A Cancer Genome Interpreter to identify driver and actionable alterations in tumors

The use of genomic information is becoming a key piece of the oncology toolkit to make informed decisions aimed to improve the management of the disease and increase the cost-effectiveness of available therapies. Although in recent years the relevance of many oncogenic alterations in malignant transformation has been identified and validated across cancer types, the relevance for cancer growth of most alterations in a patient’s tumor are still of uncertain significance and their usefulness to inform the most appropriate treatment is unclear. Furthermore, mounting experimental and clinical data on tumor alterations driving the disease and influencing the response to anti-cancer therapies is currently gathered across scattered and fragmented resources,  annotated with dissimilar approaches and with no easy framework to match the knowledge they store with the alterations observed in a patient’s tumor. These problems severely limit the value that the genomic information of a tumor individual provides beyond the well-known biomarkers of drug response.

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New IntOGen Somatic Mutations Analysis version available

We are proud to announce the brand new version of the IntOGen Somatic Mutations Analysis (IntOGen SM) pipeline. We call it version 2.0.0 as it has been completely rewritten from scratch with a strong focus on quality, efficiency and scalability.

The IntOGen SM pipeline addresses the challenge of identifying which somatic mutations are important for the development of tumors. The input for the analysis is a list of somatic mutations detected in a cohort of tumors. Read the rest of this entry »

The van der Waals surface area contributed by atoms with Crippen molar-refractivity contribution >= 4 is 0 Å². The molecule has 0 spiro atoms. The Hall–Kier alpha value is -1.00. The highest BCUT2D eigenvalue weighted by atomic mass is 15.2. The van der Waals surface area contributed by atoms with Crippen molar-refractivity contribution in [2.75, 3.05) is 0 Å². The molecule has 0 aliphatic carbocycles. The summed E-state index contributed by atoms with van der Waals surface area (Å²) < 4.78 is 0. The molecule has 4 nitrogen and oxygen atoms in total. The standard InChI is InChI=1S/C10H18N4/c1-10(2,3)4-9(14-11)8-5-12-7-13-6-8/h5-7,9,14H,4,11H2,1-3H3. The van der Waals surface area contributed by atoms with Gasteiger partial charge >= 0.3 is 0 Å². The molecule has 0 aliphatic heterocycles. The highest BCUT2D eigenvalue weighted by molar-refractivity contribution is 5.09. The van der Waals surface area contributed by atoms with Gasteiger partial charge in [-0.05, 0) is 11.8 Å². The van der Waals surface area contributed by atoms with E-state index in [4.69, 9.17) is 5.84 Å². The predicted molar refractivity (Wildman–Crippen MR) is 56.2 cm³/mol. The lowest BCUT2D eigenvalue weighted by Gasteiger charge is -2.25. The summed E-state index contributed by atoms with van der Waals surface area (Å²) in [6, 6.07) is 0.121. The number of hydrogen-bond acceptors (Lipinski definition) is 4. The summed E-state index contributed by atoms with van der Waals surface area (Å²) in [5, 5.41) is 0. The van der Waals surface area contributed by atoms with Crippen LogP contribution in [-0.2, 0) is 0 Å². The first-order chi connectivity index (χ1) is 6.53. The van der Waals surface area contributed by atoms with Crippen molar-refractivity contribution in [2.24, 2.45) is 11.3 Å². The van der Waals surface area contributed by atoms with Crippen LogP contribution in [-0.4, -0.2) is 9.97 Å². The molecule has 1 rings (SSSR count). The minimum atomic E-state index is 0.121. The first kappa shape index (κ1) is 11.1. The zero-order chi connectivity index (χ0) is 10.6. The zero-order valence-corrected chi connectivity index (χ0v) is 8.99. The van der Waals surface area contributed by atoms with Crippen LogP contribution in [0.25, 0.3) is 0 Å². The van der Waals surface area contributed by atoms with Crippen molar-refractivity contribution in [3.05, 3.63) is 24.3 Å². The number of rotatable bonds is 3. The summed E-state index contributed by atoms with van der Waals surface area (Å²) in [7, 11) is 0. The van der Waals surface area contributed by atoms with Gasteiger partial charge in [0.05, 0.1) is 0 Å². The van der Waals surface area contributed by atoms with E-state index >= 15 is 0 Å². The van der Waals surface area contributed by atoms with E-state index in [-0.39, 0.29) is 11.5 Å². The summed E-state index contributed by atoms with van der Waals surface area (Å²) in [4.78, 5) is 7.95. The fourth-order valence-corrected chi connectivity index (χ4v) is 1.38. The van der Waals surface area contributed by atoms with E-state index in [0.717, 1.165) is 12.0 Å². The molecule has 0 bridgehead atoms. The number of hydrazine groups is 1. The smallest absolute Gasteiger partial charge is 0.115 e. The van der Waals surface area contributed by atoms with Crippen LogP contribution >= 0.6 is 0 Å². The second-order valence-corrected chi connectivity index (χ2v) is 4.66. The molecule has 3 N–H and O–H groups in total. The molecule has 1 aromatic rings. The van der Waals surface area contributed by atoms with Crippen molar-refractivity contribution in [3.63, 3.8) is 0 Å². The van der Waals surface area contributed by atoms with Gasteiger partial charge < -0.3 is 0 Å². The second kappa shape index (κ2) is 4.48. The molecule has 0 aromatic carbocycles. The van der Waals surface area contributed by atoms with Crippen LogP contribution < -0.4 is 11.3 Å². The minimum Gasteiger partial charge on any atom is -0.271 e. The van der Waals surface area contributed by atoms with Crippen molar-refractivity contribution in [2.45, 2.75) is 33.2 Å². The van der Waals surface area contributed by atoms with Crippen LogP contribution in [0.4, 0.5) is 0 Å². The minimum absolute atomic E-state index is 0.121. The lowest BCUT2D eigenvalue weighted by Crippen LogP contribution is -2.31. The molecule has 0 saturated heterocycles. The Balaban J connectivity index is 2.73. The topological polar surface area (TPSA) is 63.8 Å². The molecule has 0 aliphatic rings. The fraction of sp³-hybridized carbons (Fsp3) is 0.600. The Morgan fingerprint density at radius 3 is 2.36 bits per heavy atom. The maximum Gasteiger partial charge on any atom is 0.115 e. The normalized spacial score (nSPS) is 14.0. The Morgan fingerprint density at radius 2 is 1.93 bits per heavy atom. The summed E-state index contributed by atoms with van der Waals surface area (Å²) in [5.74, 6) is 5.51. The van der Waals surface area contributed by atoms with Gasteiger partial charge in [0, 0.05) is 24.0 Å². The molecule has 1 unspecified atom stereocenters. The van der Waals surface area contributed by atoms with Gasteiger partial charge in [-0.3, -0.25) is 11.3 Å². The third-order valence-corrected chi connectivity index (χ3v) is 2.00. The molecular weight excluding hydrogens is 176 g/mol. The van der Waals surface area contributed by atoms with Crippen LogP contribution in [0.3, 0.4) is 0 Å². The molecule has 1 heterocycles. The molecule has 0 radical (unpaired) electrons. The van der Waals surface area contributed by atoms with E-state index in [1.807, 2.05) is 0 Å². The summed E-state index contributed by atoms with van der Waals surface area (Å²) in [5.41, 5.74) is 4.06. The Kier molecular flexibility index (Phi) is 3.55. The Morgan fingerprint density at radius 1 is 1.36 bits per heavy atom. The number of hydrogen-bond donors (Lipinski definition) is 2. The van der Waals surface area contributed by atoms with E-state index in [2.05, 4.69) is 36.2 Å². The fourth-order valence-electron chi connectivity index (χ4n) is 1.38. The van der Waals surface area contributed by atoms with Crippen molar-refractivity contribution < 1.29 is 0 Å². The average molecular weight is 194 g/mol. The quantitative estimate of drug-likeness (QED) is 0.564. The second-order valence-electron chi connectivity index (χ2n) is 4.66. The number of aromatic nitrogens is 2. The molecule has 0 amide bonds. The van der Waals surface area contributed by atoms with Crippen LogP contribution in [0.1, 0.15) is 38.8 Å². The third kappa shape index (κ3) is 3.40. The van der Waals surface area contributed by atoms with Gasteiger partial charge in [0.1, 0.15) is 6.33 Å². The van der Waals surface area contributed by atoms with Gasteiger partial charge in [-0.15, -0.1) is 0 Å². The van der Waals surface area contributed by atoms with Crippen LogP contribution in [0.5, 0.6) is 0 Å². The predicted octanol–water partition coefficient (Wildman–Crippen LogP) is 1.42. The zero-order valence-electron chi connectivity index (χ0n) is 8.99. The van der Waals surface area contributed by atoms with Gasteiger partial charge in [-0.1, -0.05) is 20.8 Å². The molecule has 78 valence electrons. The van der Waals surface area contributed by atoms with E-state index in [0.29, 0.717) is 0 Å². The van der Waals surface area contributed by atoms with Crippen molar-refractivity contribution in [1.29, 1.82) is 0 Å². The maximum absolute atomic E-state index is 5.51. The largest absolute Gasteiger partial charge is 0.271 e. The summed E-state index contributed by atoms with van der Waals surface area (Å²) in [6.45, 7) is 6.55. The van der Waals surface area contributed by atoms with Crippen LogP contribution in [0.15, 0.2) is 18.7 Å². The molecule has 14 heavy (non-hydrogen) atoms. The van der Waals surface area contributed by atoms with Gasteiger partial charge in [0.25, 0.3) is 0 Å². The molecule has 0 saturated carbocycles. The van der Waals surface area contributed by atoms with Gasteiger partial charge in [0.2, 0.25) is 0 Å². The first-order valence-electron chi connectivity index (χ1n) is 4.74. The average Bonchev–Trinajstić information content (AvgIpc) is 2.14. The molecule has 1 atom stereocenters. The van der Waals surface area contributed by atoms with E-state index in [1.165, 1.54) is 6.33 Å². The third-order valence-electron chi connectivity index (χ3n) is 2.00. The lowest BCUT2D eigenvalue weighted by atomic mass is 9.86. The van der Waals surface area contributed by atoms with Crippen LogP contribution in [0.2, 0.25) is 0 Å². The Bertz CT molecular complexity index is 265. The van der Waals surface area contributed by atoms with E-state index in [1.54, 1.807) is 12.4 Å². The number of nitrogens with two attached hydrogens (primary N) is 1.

How to identify cancer drivers from tumor somatic mutations?

Cartoon representing genomic alterations in a tumor cell. Image from NCI.

I have recently seen several presentations by groups that systematically explore alterations in cancer genomes that deliver the same message. One of the main challenges faced by their projects is to identify genes and pathways involved in tumor development (drivers). Very good methods based on the recurrence of somatic mutations have been developed to identify cancer drivers (see, for example MutSig and the Significantly Mutated Gene (SMG) test from MuSiC). They rely on the assumption that genes that exhibit more mutations than expected by chance are putative drivers. Even though these methods are successful in identifying clear cancer drivers, they also face some known challenges. For instance, the background mutation rate is hard to estimate accurately and important genes that are mutated only in a small number of tumors may be overlooked. Besides, these methods treat all mutations that may affect protein sequence equally, when their impact on protein function clearly differ.

 

Some time ago we thought that a good way to address these challenges would be to use the Functional Impact Bias (FM bias) observed in genes across a cohort of tumor samples. In other words, we wanted to estimate how the accumulation of mutations with high functional impact on each gene deviates from the average observed in all tumor samples.

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